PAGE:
Convention Showcases Unmanned Capabilities
By Army Sgt. 1st Class Michael J. Carden
American Forces Press Service
WASHINGTON, Aug. 12, 2009 Senior defense officials are getting a glimpse this week of the latest in unmanned systems technologies, which many concede is the way of the future for the U.S. military.
Air Force Maj. Gen. Blair E. Hansen, Air Force deputy chief of staff for intelligence, surveillance and reconnaissance, addresses an audience of unmanned systems developers and industry professionals during the Association for Unmanned Vehicle Systems International Unmanned Systems North America 2009 Convention, Aug. 11, 2009, at the Washington, D.C., Convention Center. DoD photo by Army Sgt. 1st Class Michael J. Carden
(Click photo for screen-resolution image);high-resolution image available.
More than 5,000 people from 30 countries took part in the world’s largest exhibition of robots and unmanned systems capabilities at the Association for Unmanned Vehicle Systems International’s Unmanned Systems North America 2009 Convention, which began Aug. 9 and ends tomorrow at the Washington Convention Center here. More than 320 unmanned aerial, maritime and ground systems were on display, offering the industries’ latest products and innovations.
Maj. Gen. Blair E. Hansen, the Air Force’s deputy chief of staff for intelligence, surveillance and reconnaissance, addressed an audience of unmanned systems developers and industry professionals yesterday and applauded their innovations and overall contributions to improving the military’s unmanned systems capabilities.
“That’s the direction we’re heading,” Hansen said. “It’s not a love affair with the platform of being unmanned. It’s the capability it represents.”
Hansen said he’s staggered by the advancements and rapid developments of such systems. He added that he shares Defense Secretary Robert M. Gates’ enthusiasm and desire for more unmanned capabilities, citing the need to embrace today’s technology to be a successful military.
Information- and technology-based warfare “is not going to be just a component of irregular warfare,” Hansen said. “This is going to be a component of all of the kinds of engagements and operations we’ll have in the future,” he explained.
Gates has maintained publicly for more than a year that unmanned systems are more cost-effective and efficient than manned systems. Unmanned systems also lessen the risk of casualties among warfighters.
Aerial surveillance and intelligence-gathering capabilities from unmanned aerial systems -- such as the Predator, Shadow and Reaper -- give the military more options with their troops. Rather than risking the lives of pilots flying multi-million-dollar reconnaissance planes, operators control and monitor the unmanned aircraft and their data remotely from safe locations. Operators in the United States, in some cases, can monitor missions in Iraq and Afghanistan without having to go to the combat theater, Hansen explained. Unmanned systems can project power in combat without projecting vulnerabilities, he added.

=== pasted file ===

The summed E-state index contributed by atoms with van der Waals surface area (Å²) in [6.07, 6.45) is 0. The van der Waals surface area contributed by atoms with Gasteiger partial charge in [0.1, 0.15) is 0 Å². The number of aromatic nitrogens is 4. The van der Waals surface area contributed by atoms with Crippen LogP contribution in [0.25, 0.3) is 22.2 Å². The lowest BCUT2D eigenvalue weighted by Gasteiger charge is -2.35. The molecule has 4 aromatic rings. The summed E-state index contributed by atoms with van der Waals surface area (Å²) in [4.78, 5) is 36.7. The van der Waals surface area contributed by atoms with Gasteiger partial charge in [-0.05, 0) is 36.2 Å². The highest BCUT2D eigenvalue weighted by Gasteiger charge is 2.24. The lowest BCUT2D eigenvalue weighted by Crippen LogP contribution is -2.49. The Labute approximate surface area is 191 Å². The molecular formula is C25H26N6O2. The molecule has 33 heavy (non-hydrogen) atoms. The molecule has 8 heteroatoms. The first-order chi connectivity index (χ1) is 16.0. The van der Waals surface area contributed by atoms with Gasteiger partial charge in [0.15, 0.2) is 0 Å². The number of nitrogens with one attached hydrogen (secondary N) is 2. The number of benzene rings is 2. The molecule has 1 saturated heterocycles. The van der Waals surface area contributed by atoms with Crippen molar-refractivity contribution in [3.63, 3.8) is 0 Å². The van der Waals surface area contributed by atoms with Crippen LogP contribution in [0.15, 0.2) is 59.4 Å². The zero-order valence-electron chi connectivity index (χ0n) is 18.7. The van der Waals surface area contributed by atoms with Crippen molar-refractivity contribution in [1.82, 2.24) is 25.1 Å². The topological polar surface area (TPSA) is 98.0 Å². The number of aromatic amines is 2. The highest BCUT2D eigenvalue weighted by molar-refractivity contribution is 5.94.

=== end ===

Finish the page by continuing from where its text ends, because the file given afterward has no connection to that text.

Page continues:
The Defense Department has nearly 2,000 “small” unmanned aerial syatems deployed to Iraq and Afghanistan, defense officials reported. Most of those are Ravens, which the Air Force uses to support Army and Marine Corps ground forces.
In April, Gates cited unmanned aerial systems as an increasing part of the Air Force arsenal, as he recommended that Congress halt production of the F-22 Raptor fighter jet and devote more funding to unmanned systems. The secretary compared the F-16 Fighting Falcon and the Reaper unmanned system, noting that the Reaper has a range of about 3,000 miles and can carry 1.5 tons of weapons – all unmanned and remotely – while the manned F-16 fighter has a range of about 500 miles.
This fiscal year, the Air Force has spent more money on unmanned aerial systems and trained more operators than fighter jets and fighter pilots, Hansen said. Demand for unmanned systems by the U.S. military has increased more than 660 percent since 2004, he added.
The ability to sneak in and operate for long periods of time without risking aviators is incredible, the general said. He referenced a recent mission in which a Global Hawk unmanned system flew for 33 straight hours conducting reconnaissance operations for ground commanders in Iraq and Afghanistan.
Unmanned aerial systems, he added, can take off from the Middle East, go to Iraq and Afghanistan, and conduct missions for both theaters, the general said. “That’s phenomenal,” he added.
Hansen said that although unmanned systems give the military the ability to decrease its footprint in direct combat, they still require manpower. He explained that operators fly the systems, while analysts in separate locations across the globe are recording intelligence from imagery and audio in real time.
“We don’t need to have all of our capabilities forward,” he said. “This is a very, very compelling capability. As we look to the future, we’ve got to keep our focus on capabilities, and keep in mind that it’s critically important to have systems working together.
“[Unmanned aerial systems] will cause missions to be effective and lives to be saved,” he added. “We believe strongly that as we build out these capabilities, it’s not just about improvements. It’s truly about an integration to perfect and get the job done and support the mission.”